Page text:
What do we accomplish in the development of a Doctrine of God? With ecclesiology we find ourselves left with the suggestions of worship, the role of the church, and the relationship of Church to world. With Doctrine of Humanity we investigate theological anthropology and move towards some sense of our ultimate purpose, how we might be called to be in relation to one another and the world, and potentially, the ground of a Christian ethic. What then, does Doctrine of God provide us with? I believe that the answer lies in the way of C.S. Lewis's comment that, "I believe in Christianity as I believe that the sun has risen. Not only because I see it, but because by it I see everything else." The best of our Doctrines of God provide us with a way to consider the Divine in such a manner that also allows us to make some greater sense of the world and our various experiences within it.


Our articulations of the Divine must simultaneously be a commentary on our own condition as well as a means of hope for something more. In some sense, we run the risk of imbuing God with our own ideas, falling into Feurbach's accusation that our constructs of God are always just projections of the values we hold most dear, rendering God as nothing but an objectified and created container that holds our collective virtues. Of course, on the other side, explaining God as somehow beyond everything of this world also runs into problems as it relegates the Divine to a distant and disconnected horizon.


I do not want to locate God solely within the known world and our experience, as we can too easily define God in our image instead of vice-versa. Similarly, I am resistant to the idea that God is entirely beyond our experience as well, a God which would force an articulation of the nature of God to be greater than our experience, a wholly other God. With both of these extremes offering something to the person of faith, and with either possessing its own potential pitfalls, it behooves us to consider how we might incorporate these positions into one articulation of God and God's nature, and in so doing, explore the role and purpose of a well-crafted Doctrine of God.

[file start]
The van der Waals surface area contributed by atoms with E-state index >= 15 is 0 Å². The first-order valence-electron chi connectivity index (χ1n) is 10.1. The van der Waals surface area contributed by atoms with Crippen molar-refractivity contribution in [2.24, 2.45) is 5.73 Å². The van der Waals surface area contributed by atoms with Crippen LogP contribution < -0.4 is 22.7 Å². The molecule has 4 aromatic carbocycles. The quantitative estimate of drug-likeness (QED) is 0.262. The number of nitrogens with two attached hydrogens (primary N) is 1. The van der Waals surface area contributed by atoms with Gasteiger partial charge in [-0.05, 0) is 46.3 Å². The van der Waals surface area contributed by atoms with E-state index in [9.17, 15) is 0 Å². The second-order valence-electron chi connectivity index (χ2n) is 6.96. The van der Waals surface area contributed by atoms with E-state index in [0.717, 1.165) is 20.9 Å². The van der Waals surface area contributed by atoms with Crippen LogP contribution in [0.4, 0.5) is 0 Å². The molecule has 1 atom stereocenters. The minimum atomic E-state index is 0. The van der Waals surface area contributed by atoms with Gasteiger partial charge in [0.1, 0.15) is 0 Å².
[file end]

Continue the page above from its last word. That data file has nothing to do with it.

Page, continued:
Divine Resonance

If our explication of the nature of the Divine somehow places God fully beyond human access, then God becomes available only beyond life. If, conversely, it is the case that God's valency is experiential, then our models and articulations of the Divine ought to provide for this to be the case. Those who see this move as heretical often have a sense of the role of theology and doctrine of God that differs substantially from mine. While many feel as if knowing and proclaiming the redemptive truth of God is central to a Christian life, I have some significant suspicion of those who insist on their interpretation as the only valid approach, as if their sense of God is ultimate and complete. I agree with Tripp Fuller that, "in an unfinished universe it is unreasonable to think a theology is finished." What we know of God is contextual, personal, and ever capable of change. To say that God is ever changing may seem to fly in the face of the eternal nature of God, and yet I believe that there is some grounds for it, which I would like to articulate via analogy, of all things, to chemistry.


Asked what H2O is, most people will answer water. They are correct, and there is more to the story than their response. Formed the other way around, "H2O" as an answer to the question "What is water?" is not wholly correct. Imagine two molecules of water, each with two atoms of hydrogen associated to a larger atom of oxygen. What we have discovered is that even in a container of "pure" water, the reality is that a collection of H2O molecules do not remain simply a collection of H2Os. Instead, they begin to interact with one another, resulting in one of the two oxygen atoms taking a hydrogen atom from the other, an event which chemists notate as 2 H2O <–> H3O+ + OH and refer to as the "self-ionization" of water. Essentially, even though water is H2O, that is, two hydrogen atoms and and one oxygen atom, water does not ever actually exist in a pure H2O form: it is constantly in a state of resonance, transition, and relation: that state of oscillation in process between H3O+ and OHis what we refer to as H2O, as water. So too is God: somewhere between transcendent and immanent; personal and eternal; and any number of other seeming contradictions.